How you can fix your heel pain!

Updated: Apr 13


Heel pain is an umbrella term; however it commonly refers to the condition colloquially known as ‘Plantar fasciitis’, also known as heel spurs, plantar fasciopathy and plantar fasciosis. For the purpose of relating to the patient’s language and consistency we will refer to the condition as Plantar Fasciitis in this blog. Regardless of the terminology; it describes the response of the connective tissue under your foot (plantar fascia) from repetitive straining and excessive loading. The condition will affect a multitude of people from all walks of life. The onset is sporadic and will often gradually worsen over time. The complications with this condition often surround the underlying cause; whilst there are numerous reasons as to why you may have developed plantar fasciitis, it is commonly found that your biomechanics of the foot and ankle play a direct role.


Plantar fasciopathy will often feel like a ‘sharp’, ‘stabbing’ pain under the foot or in the heel. A sensation of tearing is often described by patients, and weight bearing, particularly in the morning, can be difficult or induce pain.

Athletes may often only experience the pain during sprinting or explosive movements common to sports such as Football, Soccer, Netball and Cricket.

The injury will often become chronic due to the foot never receiving the necessary rest. If we injury our hand, we will rest it, alleviating all loads and it may have a better chance of returning to full function. The issue with our feet is that we are always working or running or a least on our fee for the majority of the day, meaning our plantar fascia will never receive the rest it needs to heal. This is specifically why most cases will eventually require the assistance of a podiatrist or health professional.


As discussed, the cause of plantar fasciitis may vary, and it is crucial you have a full assessment completed by one of our Podiatrists in Oakleigh, or Podiatrists in Kew, before undergoing treatment.

Common causes include:

  • ‘Abnormal’ biomechanics

  • ‘Flat feet’ Excessive pronation Leg length differences

  • Muscle imbalances

  • Calf tightness

  • Poor footwear Overload/Overuse

  • Excessive running Activities that place too much train on the plantar fascia

  • Long periods of standing on hard floors

Differential Diagnosis

Plantar fasciopathy is an incredibly common foot disorder; however we commonly see alternative conditions misdiagnosed due to their similarity. This can be problematic due to some disorders requiring a vastly different treatment plan. If you are having problems with rectifying the issue, be sure to visit us to ensure that you are not suffering from one of the following similarly presenting conditions.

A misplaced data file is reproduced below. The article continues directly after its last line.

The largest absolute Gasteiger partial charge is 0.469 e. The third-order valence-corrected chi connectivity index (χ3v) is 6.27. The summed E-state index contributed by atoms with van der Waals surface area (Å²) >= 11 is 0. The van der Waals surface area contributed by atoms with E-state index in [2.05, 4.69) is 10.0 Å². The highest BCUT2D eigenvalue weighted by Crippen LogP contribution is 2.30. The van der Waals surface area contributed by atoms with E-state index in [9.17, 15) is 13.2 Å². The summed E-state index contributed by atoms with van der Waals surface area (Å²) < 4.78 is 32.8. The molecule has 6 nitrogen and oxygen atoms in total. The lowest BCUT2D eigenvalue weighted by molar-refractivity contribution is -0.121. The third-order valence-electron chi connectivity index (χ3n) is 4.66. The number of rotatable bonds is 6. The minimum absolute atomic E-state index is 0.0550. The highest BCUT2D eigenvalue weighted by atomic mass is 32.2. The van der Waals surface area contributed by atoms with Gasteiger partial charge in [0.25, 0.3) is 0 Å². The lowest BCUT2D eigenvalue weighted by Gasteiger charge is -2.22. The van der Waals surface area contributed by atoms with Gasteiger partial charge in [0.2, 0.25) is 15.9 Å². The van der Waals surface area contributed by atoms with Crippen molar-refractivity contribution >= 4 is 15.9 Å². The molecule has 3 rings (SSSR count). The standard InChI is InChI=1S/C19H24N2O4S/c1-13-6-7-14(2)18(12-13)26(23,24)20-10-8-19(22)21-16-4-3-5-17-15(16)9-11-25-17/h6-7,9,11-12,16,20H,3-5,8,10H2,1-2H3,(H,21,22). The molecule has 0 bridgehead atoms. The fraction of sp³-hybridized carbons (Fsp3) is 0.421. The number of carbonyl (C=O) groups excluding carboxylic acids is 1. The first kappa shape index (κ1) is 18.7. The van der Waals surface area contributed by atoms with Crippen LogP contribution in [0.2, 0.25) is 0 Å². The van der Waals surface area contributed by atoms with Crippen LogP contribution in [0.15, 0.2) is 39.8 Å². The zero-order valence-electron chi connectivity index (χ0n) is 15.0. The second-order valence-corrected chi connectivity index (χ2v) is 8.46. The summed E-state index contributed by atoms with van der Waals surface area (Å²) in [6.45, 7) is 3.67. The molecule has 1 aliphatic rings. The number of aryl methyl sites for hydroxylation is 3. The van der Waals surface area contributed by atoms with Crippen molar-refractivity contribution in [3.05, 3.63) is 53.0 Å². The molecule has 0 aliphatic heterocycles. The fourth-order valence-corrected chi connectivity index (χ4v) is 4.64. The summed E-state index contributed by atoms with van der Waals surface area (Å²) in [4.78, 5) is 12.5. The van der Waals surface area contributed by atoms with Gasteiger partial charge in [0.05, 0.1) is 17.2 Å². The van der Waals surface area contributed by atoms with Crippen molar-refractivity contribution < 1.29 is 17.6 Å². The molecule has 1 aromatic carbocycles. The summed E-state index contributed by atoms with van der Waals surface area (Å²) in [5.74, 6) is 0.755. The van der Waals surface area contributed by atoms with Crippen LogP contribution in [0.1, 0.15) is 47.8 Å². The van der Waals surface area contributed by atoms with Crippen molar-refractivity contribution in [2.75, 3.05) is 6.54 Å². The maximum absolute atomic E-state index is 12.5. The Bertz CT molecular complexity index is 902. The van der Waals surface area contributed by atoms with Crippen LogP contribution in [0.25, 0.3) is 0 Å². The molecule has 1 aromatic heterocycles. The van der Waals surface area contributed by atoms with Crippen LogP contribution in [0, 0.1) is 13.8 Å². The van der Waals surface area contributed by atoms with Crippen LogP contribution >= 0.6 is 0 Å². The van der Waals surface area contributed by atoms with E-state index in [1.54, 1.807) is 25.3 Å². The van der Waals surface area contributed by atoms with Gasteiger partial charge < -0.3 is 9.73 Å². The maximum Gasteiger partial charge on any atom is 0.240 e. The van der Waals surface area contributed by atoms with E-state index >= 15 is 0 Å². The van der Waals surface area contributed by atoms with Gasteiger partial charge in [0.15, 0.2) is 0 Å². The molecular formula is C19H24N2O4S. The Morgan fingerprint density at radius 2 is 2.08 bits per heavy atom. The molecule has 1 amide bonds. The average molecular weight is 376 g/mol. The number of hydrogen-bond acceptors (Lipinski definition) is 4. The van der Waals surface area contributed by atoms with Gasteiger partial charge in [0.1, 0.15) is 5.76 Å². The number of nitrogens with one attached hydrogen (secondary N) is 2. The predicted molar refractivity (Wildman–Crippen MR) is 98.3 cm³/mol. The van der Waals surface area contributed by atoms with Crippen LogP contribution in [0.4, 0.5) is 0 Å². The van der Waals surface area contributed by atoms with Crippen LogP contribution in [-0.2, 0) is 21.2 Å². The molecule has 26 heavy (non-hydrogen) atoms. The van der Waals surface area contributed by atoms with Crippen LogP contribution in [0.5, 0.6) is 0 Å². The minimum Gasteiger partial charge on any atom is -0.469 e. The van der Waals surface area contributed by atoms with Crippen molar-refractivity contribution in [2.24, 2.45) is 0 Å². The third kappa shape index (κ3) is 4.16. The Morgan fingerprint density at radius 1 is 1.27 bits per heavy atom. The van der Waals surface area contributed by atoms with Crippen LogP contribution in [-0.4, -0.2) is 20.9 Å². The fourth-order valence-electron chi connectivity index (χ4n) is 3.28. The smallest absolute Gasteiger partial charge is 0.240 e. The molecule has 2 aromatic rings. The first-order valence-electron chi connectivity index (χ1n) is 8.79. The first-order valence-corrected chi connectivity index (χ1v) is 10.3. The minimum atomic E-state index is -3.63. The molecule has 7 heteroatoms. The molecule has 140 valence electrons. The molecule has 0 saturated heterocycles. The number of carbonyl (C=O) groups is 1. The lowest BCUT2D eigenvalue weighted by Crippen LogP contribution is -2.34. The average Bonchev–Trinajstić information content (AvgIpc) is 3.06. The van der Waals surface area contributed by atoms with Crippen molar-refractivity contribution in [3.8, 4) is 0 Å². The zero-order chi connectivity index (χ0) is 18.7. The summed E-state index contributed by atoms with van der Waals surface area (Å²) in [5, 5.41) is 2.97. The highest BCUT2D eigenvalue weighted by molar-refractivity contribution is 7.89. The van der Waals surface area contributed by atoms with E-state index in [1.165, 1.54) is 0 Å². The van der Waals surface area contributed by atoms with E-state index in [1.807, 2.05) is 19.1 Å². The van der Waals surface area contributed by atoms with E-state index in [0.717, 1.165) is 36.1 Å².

Alternative diagnosis may include:

Achilles Tendon Injuries and Tendonitis Calcaneal and Retrocalcaneal Bursitis Foot Fracture Radiculopathy Arthritis Tarsal Tunnel Syndrome Heel spur syndrome Nerve entrapment Fat pad injury


Understanding the aetiology of the problem and directing treatment accordingly is the key to successful treatment of a damaged plantar fascia. Plantar fascia damage can be quickly dealt with by our team of experienced podiatrists, however early intervention and correct diagnosis are the keys to ensuring you receive the best outcomes possible.

Treatments may include:

Orthotic intervention Specified stretching programs Neuromuscular retraining Ultrasound therapy Conservative management Icing/Resting/Activity modification Footwear adjustment Surgery- rarely required and often used as a last resort

Shockwave Therapy

One of our more currently utilised treatment modalities for Heel Pain is the use of Extracorporeal Shockwave Therapy. Shockwave is at the forefront of treatment modalities for elite athletes and is now available to the general public. Extracorporeal shockwave therapy - radial, is a non-invasive (a non-surgical) treatment option for chronic conditions.


If you are suffering from foot pain, or are worried you may be developing problems mentioned above, come in and see our friendly team of Podiatrists and Physiotherapists in Kew or Oakleighfor an assessment, call (03) 9568 1011 or book online at

46 views0 comments

Recent Posts

See All